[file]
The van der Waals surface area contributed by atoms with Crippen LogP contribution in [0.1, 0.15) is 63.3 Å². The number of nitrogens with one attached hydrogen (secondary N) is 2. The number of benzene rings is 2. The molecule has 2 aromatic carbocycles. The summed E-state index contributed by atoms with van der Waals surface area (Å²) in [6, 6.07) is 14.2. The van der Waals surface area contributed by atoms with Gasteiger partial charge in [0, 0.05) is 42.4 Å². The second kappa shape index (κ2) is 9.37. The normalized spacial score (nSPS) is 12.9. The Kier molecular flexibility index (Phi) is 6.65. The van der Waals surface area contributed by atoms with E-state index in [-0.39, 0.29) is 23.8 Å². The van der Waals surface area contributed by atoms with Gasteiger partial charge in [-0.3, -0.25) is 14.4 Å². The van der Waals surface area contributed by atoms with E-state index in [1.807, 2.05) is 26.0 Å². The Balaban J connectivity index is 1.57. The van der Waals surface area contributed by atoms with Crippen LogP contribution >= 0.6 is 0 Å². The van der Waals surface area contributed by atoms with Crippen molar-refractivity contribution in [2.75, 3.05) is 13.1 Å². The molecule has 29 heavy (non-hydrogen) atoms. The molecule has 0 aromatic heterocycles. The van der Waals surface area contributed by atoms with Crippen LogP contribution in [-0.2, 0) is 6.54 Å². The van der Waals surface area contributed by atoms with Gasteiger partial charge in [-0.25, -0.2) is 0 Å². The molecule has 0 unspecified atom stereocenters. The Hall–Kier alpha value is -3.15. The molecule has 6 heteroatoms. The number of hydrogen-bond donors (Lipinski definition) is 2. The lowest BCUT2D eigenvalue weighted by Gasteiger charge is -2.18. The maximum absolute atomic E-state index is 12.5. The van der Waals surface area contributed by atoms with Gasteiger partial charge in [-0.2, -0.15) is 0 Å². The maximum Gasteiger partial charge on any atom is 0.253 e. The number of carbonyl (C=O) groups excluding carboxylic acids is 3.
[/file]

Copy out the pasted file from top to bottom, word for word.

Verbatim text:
The van der Waals surface area contributed by atoms with Crippen LogP contribution in [0.1, 0.15) is 63.3 Å². The number of nitrogens with one attached hydrogen (secondary N) is 2. The number of benzene rings is 2. The molecule has 2 aromatic carbocycles. The summed E-state index contributed by atoms with van der Waals surface area (Å²) in [6, 6.07) is 14.2. The van der Waals surface area contributed by atoms with Gasteiger partial charge in [0, 0.05) is 42.4 Å². The second kappa shape index (κ2) is 9.37. The normalized spacial score (nSPS) is 12.9. The Kier molecular flexibility index (Phi) is 6.65. The van der Waals surface area contributed by atoms with E-state index in [-0.39, 0.29) is 23.8 Å². The van der Waals surface area contributed by atoms with Gasteiger partial charge in [-0.3, -0.25) is 14.4 Å². The van der Waals surface area contributed by atoms with E-state index in [1.807, 2.05) is 26.0 Å². The Balaban J connectivity index is 1.57. The van der Waals surface area contributed by atoms with Crippen LogP contribution >= 0.6 is 0 Å². The van der Waals surface area contributed by atoms with Crippen molar-refractivity contribution in [2.75, 3.05) is 13.1 Å². The molecule has 29 heavy (non-hydrogen) atoms. The molecule has 0 aromatic heterocycles. The van der Waals surface area contributed by atoms with Crippen LogP contribution in [-0.2, 0) is 6.54 Å². The van der Waals surface area contributed by atoms with Gasteiger partial charge in [-0.25, -0.2) is 0 Å². The molecule has 0 unspecified atom stereocenters. The Hall–Kier alpha value is -3.15. The molecule has 6 heteroatoms. The number of hydrogen-bond donors (Lipinski definition) is 2. The lowest BCUT2D eigenvalue weighted by Gasteiger charge is -2.18. The maximum absolute atomic E-state index is 12.5. The van der Waals surface area contributed by atoms with Gasteiger partial charge in [-0.2, -0.15) is 0 Å². The maximum Gasteiger partial charge on any atom is 0.253 e. The number of carbonyl (C=O) groups excluding carboxylic acids is 3.